The airline said it will get feedback from customers and employees during the test.
"These developments will also accelerate the culture of hospitality by minimizing barriers between agents and customers, driving even more personal engagements and exceptional customer service," said Delta chief operating officer Gil West in a written statement.
The airline began testing boarding pillars earlier this year at five gates on Concourse B. The pillars are similar to the posts now used by Southwest Airlines to organize passengers lining up to board for its open seating system.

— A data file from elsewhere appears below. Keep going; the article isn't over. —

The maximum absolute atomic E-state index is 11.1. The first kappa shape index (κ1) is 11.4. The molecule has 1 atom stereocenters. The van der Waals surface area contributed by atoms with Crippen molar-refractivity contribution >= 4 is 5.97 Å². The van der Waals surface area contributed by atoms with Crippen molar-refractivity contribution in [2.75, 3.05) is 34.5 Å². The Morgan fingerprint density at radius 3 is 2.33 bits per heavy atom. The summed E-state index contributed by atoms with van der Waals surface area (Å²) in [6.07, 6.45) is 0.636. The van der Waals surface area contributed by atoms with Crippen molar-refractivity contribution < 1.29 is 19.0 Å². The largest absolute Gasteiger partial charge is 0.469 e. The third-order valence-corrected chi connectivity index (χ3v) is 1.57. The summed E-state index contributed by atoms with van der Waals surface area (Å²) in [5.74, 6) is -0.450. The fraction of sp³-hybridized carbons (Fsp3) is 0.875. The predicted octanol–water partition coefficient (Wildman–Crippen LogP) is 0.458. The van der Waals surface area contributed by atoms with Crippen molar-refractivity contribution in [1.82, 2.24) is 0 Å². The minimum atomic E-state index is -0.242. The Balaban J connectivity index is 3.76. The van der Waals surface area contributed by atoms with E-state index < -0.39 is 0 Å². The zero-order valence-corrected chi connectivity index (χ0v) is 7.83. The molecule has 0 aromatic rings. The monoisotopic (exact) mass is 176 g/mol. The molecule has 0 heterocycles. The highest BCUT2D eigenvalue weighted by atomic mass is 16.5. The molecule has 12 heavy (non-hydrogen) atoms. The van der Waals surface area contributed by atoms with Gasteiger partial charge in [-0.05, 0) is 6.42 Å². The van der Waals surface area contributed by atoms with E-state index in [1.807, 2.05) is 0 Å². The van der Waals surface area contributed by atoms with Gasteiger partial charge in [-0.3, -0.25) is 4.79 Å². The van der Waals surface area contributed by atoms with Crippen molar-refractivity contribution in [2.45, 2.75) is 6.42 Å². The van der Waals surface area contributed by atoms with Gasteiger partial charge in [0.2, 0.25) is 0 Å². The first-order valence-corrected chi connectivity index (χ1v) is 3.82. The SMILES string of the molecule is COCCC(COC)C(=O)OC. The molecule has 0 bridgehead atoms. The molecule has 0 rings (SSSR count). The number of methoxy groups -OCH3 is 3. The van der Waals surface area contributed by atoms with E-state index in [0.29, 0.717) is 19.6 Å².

Delta also tested automated boarding gates several years ago but initially found they "didn't move the needle the way we hoped." But the airline continued to experiment with different boarding systems.
The test Delta is doing now will continue later this year with a second phase focused on integrating biometric boarding, similar to how the airline is now working with biometric identification technology firm Clear to allow some passengers at Washington's Reagan National airport to board with their fingerprints. That phase will also focus on "increased agent mobility and "the customer's digital experience at the gate."
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Atlanta-based Delta said it is running a three-month pilot project on three gates on Concourse T at Hartsfield-Jackson.